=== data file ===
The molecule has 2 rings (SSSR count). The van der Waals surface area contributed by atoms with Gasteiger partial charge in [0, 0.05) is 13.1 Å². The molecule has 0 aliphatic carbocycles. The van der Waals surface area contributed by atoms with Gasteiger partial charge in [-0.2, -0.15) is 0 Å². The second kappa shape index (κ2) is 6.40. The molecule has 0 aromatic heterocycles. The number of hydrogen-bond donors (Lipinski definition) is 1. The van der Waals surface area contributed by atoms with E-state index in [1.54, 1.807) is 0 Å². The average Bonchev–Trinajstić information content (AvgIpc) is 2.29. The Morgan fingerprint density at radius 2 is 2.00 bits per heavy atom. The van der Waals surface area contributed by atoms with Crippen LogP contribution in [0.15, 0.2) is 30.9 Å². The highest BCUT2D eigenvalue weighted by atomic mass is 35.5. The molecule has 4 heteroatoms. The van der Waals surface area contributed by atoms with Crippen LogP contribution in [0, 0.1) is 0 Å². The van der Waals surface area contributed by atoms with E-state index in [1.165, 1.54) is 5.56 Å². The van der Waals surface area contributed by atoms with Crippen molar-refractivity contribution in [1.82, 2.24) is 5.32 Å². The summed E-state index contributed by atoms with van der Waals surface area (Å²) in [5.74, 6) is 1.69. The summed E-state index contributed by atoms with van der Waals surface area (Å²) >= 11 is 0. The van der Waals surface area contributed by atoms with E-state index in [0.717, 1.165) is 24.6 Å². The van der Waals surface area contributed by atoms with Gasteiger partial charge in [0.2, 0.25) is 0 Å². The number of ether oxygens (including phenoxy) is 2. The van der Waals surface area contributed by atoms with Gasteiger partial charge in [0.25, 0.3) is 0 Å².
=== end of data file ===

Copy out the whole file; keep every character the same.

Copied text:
The molecule has 2 rings (SSSR count). The van der Waals surface area contributed by atoms with Gasteiger partial charge in [0, 0.05) is 13.1 Å². The molecule has 0 aliphatic carbocycles. The van der Waals surface area contributed by atoms with Gasteiger partial charge in [-0.2, -0.15) is 0 Å². The second kappa shape index (κ2) is 6.40. The molecule has 0 aromatic heterocycles. The number of hydrogen-bond donors (Lipinski definition) is 1. The van der Waals surface area contributed by atoms with E-state index in [1.54, 1.807) is 0 Å². The average Bonchev–Trinajstić information content (AvgIpc) is 2.29. The Morgan fingerprint density at radius 2 is 2.00 bits per heavy atom. The van der Waals surface area contributed by atoms with Crippen LogP contribution in [0.15, 0.2) is 30.9 Å². The highest BCUT2D eigenvalue weighted by atomic mass is 35.5. The molecule has 4 heteroatoms. The van der Waals surface area contributed by atoms with Crippen LogP contribution in [0, 0.1) is 0 Å². The van der Waals surface area contributed by atoms with E-state index in [1.165, 1.54) is 5.56 Å². The van der Waals surface area contributed by atoms with Crippen molar-refractivity contribution in [1.82, 2.24) is 5.32 Å². The summed E-state index contributed by atoms with van der Waals surface area (Å²) in [5.74, 6) is 1.69. The summed E-state index contributed by atoms with van der Waals surface area (Å²) >= 11 is 0. The van der Waals surface area contributed by atoms with E-state index in [0.717, 1.165) is 24.6 Å². The van der Waals surface area contributed by atoms with Gasteiger partial charge in [0.2, 0.25) is 0 Å². The number of ether oxygens (including phenoxy) is 2. The van der Waals surface area contributed by atoms with Gasteiger partial charge in [0.25, 0.3) is 0 Å².